Many different venues may come to mind when conceptualizing mental health and the providing of related services. From hospitals and clinics to private practice offices and institutional settings, as well as more modern arenas such as the outdoors or at a horse ranch, there is a great variety of places where people can receive different types of mental health treatment. While the library can certainly be a therapeutic place for some who appreciate quiet and the world of books, it is not often grouped with other environments geared towards therapy. Yet a group of libraries has teamed with the UK’s National Health Service to begin offering visitors a program devoted to providing care in the form of the written word.
The project, entitled “Get Your Life Back,” is slated for starting this coming Thursday in celebration of Mental Health Awareness Day, and will involve several library branches, each offering a collection of renowned texts on depression and anxiety. The project’s organizers note that rather than attempting to replace the role of doctors or therapists, the books are intended to help make understanding personal mental health issues easier and more accessible; the program may also help such issues to become less stigmatized among society at large.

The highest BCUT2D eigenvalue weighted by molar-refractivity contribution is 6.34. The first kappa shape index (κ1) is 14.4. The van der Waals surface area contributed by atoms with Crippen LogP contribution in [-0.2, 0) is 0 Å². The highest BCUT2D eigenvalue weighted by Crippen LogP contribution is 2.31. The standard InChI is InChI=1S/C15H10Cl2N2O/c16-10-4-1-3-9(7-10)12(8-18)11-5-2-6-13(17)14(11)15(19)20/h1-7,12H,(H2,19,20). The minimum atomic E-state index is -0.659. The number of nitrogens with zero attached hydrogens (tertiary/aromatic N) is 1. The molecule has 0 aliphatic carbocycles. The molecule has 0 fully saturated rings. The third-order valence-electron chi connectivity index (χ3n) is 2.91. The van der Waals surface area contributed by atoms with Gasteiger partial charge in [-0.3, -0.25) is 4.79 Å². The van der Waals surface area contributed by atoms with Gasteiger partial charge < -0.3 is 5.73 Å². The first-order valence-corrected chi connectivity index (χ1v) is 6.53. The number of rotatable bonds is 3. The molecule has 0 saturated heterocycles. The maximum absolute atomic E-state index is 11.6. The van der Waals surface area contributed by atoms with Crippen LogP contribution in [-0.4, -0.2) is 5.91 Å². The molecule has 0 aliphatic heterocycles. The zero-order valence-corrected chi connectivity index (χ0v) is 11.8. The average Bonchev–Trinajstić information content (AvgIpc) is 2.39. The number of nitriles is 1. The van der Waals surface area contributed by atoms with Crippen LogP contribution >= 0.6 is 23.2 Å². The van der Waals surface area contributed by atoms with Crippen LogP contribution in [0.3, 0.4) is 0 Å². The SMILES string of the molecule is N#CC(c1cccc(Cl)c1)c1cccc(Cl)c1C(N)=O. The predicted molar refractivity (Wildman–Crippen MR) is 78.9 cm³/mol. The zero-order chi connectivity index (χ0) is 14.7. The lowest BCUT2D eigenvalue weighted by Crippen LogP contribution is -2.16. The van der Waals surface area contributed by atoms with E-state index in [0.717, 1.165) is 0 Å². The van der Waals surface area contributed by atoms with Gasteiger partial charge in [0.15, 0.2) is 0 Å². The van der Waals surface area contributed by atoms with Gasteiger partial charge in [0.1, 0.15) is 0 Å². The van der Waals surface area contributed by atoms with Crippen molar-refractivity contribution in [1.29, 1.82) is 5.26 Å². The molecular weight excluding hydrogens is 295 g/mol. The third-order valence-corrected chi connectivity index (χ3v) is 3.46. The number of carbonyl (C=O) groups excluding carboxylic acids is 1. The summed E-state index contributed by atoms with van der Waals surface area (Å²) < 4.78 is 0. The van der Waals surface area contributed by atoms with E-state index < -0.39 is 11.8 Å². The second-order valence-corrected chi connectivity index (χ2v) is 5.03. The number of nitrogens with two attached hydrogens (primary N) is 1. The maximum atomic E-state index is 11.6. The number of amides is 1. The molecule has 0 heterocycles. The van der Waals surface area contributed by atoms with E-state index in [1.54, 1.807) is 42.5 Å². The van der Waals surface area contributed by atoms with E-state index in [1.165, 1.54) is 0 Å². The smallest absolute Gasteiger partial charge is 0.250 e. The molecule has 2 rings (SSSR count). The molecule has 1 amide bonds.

In a global environment in which access to care is a pressing concern, developing measures to assist in mental health support in sustainable, cost-effective, and open, inviting ways is of increasing importance. As the library initiative prepares to take flight, there are doubtless many officials and advocates waiting to see if such programs are ultimately viable. But whether the program is hugely successful or not, it is bound to reach at least a few book lovers and curious minds interested in understanding themselves and others, and improving their inner lives one page at a time.
© Copyright 2009 by By John Smith, therapist in Bellingham, Washington. All Rights Reserved. Permission to publish granted to GoodTherapy.org.
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